Fires on the Plain (2014)
Directed by: Shin'ya Tsukamoto.
Written by: Shin'ya Tsukamoto based on the novel by Shohei Ooka.
Starring: Rirî Furankî, Tatsuya Nakamura, Yûko Nakamura, Dean Newcombe, Shin'ya Tsukamoto.
In 1959, Kon Ichikawa adapted the novel by Shohei Ooka and ended up making one of the great WWII movies from Japan’s perspective ever. It is a film about dehumanization, as the Japanese army has already been roundly defeated in the Philippines, but the army refuses to surrender. The few survivors have to make their way across the island they’re on to get to the one stronghold the Japanese still have – that is, if they still even have that. The film follows Tamura, a solider whose unit doesn’t want him – he has TB and they keep sending him to the field hospital, who keeps sending him back until his C.O. tells him to either stay at the hospital or kill himself with a grenade. Somehow Tamura survives, even when his unit and the hospital are decimated, and he’s stuck with various other members, who become increasingly desperate to survive, and do increasingly depraved things – as Tamura attempts to not only survive but also to maintain his humanity.
I’m not sure what current Japanese director could be considered a descendant of Ichikawa – but Shinya Tsukamoto is not him. He is mainly known for his ultraviolent splatter films like Tetsuo (1989) – and that is pretty much what he did in his version of Fires on the Plain. Ichikawa’s film is about the gradual dehumanization of men at war – Tsukamoto takes that dehumanization as a given, and makes his film a vision of hell. He draws out the almost comedy of the opening scenes of Tamura heading back and forth from his unit and the hospital, as he is caught in a Cacth-22 – damned if he does, damned if he doesn’t. Once the attack on the hospital hits – with explosion and violence – he introduces the two other major characters – a sadistic older man who uses a weak willed younger man as his slave – but then has Tamura by himself for a while. This is an almost surreal, nearly wordless sequence that goes on for quite some time, as Tamura wanders through the land he doesn’t know or understand and the locals who both fear and despise him. The film adds more violence to this segment when Tamura kills a young woman who will not stop screaming – an act that haunts him so much he abandons his gun. Soon though, he has found others to join, and starts his trek across the island.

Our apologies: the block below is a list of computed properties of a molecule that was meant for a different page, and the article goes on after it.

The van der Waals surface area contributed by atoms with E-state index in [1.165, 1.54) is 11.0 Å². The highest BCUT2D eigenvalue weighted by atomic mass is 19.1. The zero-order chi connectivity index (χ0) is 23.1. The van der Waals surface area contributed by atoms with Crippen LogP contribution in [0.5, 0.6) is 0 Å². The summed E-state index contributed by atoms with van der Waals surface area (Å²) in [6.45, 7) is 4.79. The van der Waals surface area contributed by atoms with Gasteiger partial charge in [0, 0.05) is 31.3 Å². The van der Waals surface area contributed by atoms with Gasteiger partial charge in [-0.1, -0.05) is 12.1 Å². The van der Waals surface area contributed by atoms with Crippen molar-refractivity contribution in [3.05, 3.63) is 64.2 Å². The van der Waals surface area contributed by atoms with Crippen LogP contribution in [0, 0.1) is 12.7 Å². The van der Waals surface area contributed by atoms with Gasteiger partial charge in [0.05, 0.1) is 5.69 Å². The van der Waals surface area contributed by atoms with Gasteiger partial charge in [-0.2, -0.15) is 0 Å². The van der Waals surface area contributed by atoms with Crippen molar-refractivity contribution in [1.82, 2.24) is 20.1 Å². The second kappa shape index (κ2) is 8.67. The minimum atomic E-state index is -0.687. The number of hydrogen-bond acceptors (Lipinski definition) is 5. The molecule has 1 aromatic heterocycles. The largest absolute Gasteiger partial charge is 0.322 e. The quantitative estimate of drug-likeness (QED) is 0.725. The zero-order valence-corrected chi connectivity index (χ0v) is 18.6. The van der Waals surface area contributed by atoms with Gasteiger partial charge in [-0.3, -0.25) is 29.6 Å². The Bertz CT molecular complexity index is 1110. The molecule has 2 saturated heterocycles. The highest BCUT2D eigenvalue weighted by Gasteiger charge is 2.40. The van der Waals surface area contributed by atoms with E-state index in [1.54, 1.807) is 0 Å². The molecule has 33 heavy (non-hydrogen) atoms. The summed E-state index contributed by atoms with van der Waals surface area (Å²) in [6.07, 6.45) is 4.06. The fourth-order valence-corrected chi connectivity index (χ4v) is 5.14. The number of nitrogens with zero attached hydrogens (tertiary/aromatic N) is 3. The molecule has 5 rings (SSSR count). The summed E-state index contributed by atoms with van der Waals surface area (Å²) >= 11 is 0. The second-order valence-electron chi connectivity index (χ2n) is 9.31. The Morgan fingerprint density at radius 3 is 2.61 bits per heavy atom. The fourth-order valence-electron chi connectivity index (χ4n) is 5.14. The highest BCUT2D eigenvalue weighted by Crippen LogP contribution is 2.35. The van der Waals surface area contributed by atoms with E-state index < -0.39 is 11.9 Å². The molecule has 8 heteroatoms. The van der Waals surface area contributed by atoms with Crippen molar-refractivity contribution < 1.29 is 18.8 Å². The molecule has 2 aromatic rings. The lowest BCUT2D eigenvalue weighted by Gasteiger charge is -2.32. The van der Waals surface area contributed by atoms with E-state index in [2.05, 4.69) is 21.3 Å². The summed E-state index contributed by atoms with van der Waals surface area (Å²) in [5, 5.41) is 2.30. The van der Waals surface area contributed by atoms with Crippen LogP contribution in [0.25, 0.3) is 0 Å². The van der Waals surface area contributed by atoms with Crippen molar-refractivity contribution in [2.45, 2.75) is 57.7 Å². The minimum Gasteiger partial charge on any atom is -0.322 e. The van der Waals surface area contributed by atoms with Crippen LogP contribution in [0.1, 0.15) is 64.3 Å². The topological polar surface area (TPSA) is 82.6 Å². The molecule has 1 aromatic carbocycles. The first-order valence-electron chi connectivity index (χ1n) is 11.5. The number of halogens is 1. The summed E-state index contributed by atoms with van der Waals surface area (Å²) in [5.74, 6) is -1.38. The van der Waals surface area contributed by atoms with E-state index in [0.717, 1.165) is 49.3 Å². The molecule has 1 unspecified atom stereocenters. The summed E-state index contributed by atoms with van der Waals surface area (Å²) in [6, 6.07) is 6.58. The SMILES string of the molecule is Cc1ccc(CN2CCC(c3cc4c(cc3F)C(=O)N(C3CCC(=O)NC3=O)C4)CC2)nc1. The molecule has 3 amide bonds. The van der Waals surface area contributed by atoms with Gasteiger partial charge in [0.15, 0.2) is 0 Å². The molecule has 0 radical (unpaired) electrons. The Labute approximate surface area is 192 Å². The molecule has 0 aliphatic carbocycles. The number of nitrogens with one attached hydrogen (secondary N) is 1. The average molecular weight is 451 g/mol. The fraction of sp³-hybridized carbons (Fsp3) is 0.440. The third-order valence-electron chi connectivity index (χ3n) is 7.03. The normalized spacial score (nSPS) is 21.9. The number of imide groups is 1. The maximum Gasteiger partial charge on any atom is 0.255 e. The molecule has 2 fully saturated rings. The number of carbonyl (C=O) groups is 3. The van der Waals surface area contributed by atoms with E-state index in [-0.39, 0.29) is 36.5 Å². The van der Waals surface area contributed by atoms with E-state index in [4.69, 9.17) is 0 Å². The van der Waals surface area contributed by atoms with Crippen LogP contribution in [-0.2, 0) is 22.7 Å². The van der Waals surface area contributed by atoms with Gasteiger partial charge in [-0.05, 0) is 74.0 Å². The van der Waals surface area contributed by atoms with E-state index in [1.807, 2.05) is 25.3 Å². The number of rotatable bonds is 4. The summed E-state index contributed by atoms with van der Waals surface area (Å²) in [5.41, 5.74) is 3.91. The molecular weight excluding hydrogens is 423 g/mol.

This leads to one of the most violent war sequences you will ever see in a movie. The Japanese have to make their way across a wide open field that is covered by the Americans. They wait until the cover to darkness, yet as the dozens of men try to make their way across, the Americans flood the field with light, and slaughter them like fish in a barrel. It is one of the most horrifically violent sequences I have ever seen in a movie – with limbs and heads flying, bodies being blown apart, heads being ripped open by bullets, and the chaos on the ground – where two men fight over an arm that has been blown off, since they’ve both lost one and they don’t know whose this one is. This sequence is long and intense – but at some point it does go a little too far, tries for a little too much splatter makeup that ends up looking a little false. Until then, it was a great sequence however.
The rest of the movie is a further descent into hell. The survivors wander through the island, past countless rotting corpses, many with a sickening look and full of maggots. The original movie is famed for its portrait of cannibalism – and this one will be as well. And like everything else in the movie, Tsukamoto takes it farther than Ichikawa did – at least visually – the better for stomach churning visuals.
The movie is an effective portrait of war as hell. It doesn’t move you like Ichikawa’s film does – mainly because that isn’t what Tsukamoto is going for. He wants to make the most violent, gory, disturbing and violent war film that he can – and he does that. Whether you want to see it or not, is up to you, but I found the combination of art house and splatter films fascinating. It doesn’t quite work, but it’s an experience to witness.
Note: I saw this film at TIFF 2014, and at this point, I have to believe it’s not going to get a proper released in North America – so I decided to publish the review I wrote then anyway.